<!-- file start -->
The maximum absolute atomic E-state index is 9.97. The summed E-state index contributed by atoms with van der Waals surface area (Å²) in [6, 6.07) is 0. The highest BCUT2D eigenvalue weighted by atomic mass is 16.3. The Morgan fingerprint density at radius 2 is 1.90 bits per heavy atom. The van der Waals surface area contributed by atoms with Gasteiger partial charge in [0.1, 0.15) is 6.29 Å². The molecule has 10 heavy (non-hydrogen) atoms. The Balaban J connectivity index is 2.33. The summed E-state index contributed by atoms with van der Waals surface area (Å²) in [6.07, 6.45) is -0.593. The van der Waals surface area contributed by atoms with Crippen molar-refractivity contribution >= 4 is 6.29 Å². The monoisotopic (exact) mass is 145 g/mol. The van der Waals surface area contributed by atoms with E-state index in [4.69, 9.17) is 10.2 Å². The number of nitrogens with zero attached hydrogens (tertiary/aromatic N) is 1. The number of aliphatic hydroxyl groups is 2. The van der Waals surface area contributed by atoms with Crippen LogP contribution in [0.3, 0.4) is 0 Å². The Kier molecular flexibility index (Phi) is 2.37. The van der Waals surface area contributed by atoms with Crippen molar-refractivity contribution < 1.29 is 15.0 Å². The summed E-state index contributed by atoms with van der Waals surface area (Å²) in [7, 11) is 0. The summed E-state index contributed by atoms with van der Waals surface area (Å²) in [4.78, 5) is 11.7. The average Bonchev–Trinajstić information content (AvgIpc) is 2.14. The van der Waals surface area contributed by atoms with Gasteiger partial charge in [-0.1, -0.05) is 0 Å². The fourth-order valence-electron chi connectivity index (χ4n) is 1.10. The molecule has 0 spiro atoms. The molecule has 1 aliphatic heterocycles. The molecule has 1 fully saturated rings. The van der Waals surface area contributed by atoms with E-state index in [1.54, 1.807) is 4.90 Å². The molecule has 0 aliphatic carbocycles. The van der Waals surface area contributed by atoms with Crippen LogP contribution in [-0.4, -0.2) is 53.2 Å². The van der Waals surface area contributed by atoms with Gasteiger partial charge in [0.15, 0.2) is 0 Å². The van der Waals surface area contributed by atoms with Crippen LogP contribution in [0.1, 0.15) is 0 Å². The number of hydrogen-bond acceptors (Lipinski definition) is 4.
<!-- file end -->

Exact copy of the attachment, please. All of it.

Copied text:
The maximum absolute atomic E-state index is 9.97. The summed E-state index contributed by atoms with van der Waals surface area (Å²) in [6, 6.07) is 0. The highest BCUT2D eigenvalue weighted by atomic mass is 16.3. The Morgan fingerprint density at radius 2 is 1.90 bits per heavy atom. The van der Waals surface area contributed by atoms with Gasteiger partial charge in [0.1, 0.15) is 6.29 Å². The molecule has 10 heavy (non-hydrogen) atoms. The Balaban J connectivity index is 2.33. The summed E-state index contributed by atoms with van der Waals surface area (Å²) in [6.07, 6.45) is -0.593. The van der Waals surface area contributed by atoms with Crippen molar-refractivity contribution >= 4 is 6.29 Å². The monoisotopic (exact) mass is 145 g/mol. The van der Waals surface area contributed by atoms with E-state index in [4.69, 9.17) is 10.2 Å². The number of nitrogens with zero attached hydrogens (tertiary/aromatic N) is 1. The number of aliphatic hydroxyl groups is 2. The van der Waals surface area contributed by atoms with Crippen LogP contribution in [0.3, 0.4) is 0 Å². The Kier molecular flexibility index (Phi) is 2.37. The van der Waals surface area contributed by atoms with Crippen molar-refractivity contribution < 1.29 is 15.0 Å². The summed E-state index contributed by atoms with van der Waals surface area (Å²) in [7, 11) is 0. The summed E-state index contributed by atoms with van der Waals surface area (Å²) in [4.78, 5) is 11.7. The average Bonchev–Trinajstić information content (AvgIpc) is 2.14. The van der Waals surface area contributed by atoms with Gasteiger partial charge in [-0.1, -0.05) is 0 Å². The fourth-order valence-electron chi connectivity index (χ4n) is 1.10. The molecule has 0 spiro atoms. The molecule has 1 aliphatic heterocycles. The molecule has 1 fully saturated rings. The van der Waals surface area contributed by atoms with E-state index in [1.54, 1.807) is 4.90 Å². The molecule has 0 aliphatic carbocycles. The van der Waals surface area contributed by atoms with Crippen LogP contribution in [-0.4, -0.2) is 53.2 Å². The van der Waals surface area contributed by atoms with Gasteiger partial charge in [0.15, 0.2) is 0 Å². The van der Waals surface area contributed by atoms with Crippen LogP contribution in [0.1, 0.15) is 0 Å². The number of hydrogen-bond acceptors (Lipinski definition) is 4.